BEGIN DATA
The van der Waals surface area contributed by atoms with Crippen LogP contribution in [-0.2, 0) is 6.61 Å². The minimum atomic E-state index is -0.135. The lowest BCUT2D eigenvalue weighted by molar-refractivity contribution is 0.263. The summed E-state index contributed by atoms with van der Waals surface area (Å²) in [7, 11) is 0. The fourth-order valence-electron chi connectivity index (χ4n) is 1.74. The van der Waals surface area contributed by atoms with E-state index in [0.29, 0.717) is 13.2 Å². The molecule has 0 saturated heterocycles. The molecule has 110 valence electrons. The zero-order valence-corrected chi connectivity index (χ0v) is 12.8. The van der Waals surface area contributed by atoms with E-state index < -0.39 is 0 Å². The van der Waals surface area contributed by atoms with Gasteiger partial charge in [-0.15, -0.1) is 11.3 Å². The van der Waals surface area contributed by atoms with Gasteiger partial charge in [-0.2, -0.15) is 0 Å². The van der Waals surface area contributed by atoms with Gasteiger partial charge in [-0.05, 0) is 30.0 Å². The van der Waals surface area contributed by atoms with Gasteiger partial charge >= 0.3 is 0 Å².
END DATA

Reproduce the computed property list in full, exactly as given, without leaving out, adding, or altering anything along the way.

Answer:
The van der Waals surface area contributed by atoms with Crippen LogP contribution in [-0.2, 0) is 6.61 Å². The minimum atomic E-state index is -0.135. The lowest BCUT2D eigenvalue weighted by molar-refractivity contribution is 0.263. The summed E-state index contributed by atoms with van der Waals surface area (Å²) in [7, 11) is 0. The fourth-order valence-electron chi connectivity index (χ4n) is 1.74. The van der Waals surface area contributed by atoms with E-state index in [0.29, 0.717) is 13.2 Å². The molecule has 0 saturated heterocycles. The molecule has 110 valence electrons. The zero-order valence-corrected chi connectivity index (χ0v) is 12.8. The van der Waals surface area contributed by atoms with E-state index < -0.39 is 0 Å². The van der Waals surface area contributed by atoms with Gasteiger partial charge in [-0.15, -0.1) is 11.3 Å². The van der Waals surface area contributed by atoms with Gasteiger partial charge in [-0.2, -0.15) is 0 Å². The van der Waals surface area contributed by atoms with Gasteiger partial charge in [-0.05, 0) is 30.0 Å². The van der Waals surface area contributed by atoms with Gasteiger partial charge >= 0.3 is 0 Å².